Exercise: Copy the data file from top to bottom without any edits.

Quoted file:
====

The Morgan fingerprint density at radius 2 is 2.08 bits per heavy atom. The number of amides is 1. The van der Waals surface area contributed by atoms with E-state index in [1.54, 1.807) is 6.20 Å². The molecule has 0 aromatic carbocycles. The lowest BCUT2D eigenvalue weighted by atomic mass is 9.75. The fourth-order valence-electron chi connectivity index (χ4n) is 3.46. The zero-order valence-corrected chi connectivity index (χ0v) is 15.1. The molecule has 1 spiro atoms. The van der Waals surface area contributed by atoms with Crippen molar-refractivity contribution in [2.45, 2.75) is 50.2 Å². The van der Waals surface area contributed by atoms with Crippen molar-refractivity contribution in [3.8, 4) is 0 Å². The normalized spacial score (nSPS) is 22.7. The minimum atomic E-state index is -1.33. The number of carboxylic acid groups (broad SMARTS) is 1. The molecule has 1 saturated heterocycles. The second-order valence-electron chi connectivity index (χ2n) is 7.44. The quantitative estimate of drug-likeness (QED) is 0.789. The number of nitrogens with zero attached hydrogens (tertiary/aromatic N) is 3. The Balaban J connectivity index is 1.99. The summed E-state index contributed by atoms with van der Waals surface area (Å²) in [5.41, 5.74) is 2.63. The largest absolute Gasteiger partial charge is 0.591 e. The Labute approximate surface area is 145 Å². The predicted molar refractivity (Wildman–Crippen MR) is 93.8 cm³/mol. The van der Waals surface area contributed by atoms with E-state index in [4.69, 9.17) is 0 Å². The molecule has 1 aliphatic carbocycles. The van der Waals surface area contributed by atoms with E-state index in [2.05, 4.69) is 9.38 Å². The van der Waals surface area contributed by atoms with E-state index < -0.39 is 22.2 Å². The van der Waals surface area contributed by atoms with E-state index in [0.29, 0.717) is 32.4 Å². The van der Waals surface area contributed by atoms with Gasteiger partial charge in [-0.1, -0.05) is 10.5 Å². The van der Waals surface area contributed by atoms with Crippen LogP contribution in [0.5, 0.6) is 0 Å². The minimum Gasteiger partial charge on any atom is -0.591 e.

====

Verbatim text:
The Morgan fingerprint density at radius 2 is 2.08 bits per heavy atom. The number of amides is 1. The van der Waals surface area contributed by atoms with E-state index in [1.54, 1.807) is 6.20 Å². The molecule has 0 aromatic carbocycles. The lowest BCUT2D eigenvalue weighted by atomic mass is 9.75. The fourth-order valence-electron chi connectivity index (χ4n) is 3.46. The zero-order valence-corrected chi connectivity index (χ0v) is 15.1. The molecule has 1 spiro atoms. The van der Waals surface area contributed by atoms with Crippen molar-refractivity contribution in [2.45, 2.75) is 50.2 Å². The van der Waals surface area contributed by atoms with Crippen molar-refractivity contribution in [3.8, 4) is 0 Å². The normalized spacial score (nSPS) is 22.7. The minimum atomic E-state index is -1.33. The number of carboxylic acid groups (broad SMARTS) is 1. The molecule has 1 saturated heterocycles. The second-order valence-electron chi connectivity index (χ2n) is 7.44. The quantitative estimate of drug-likeness (QED) is 0.789. The number of nitrogens with zero attached hydrogens (tertiary/aromatic N) is 3. The Balaban J connectivity index is 1.99. The summed E-state index contributed by atoms with van der Waals surface area (Å²) in [5.41, 5.74) is 2.63. The largest absolute Gasteiger partial charge is 0.591 e. The Labute approximate surface area is 145 Å². The predicted molar refractivity (Wildman–Crippen MR) is 93.8 cm³/mol. The van der Waals surface area contributed by atoms with E-state index in [4.69, 9.17) is 0 Å². The molecule has 1 aliphatic carbocycles. The van der Waals surface area contributed by atoms with E-state index in [2.05, 4.69) is 9.38 Å². The van der Waals surface area contributed by atoms with E-state index < -0.39 is 22.2 Å². The van der Waals surface area contributed by atoms with E-state index in [0.29, 0.717) is 32.4 Å². The van der Waals surface area contributed by atoms with Gasteiger partial charge in [-0.1, -0.05) is 10.5 Å². The van der Waals surface area contributed by atoms with Crippen LogP contribution in [0.5, 0.6) is 0 Å². The minimum Gasteiger partial charge on any atom is -0.591 e.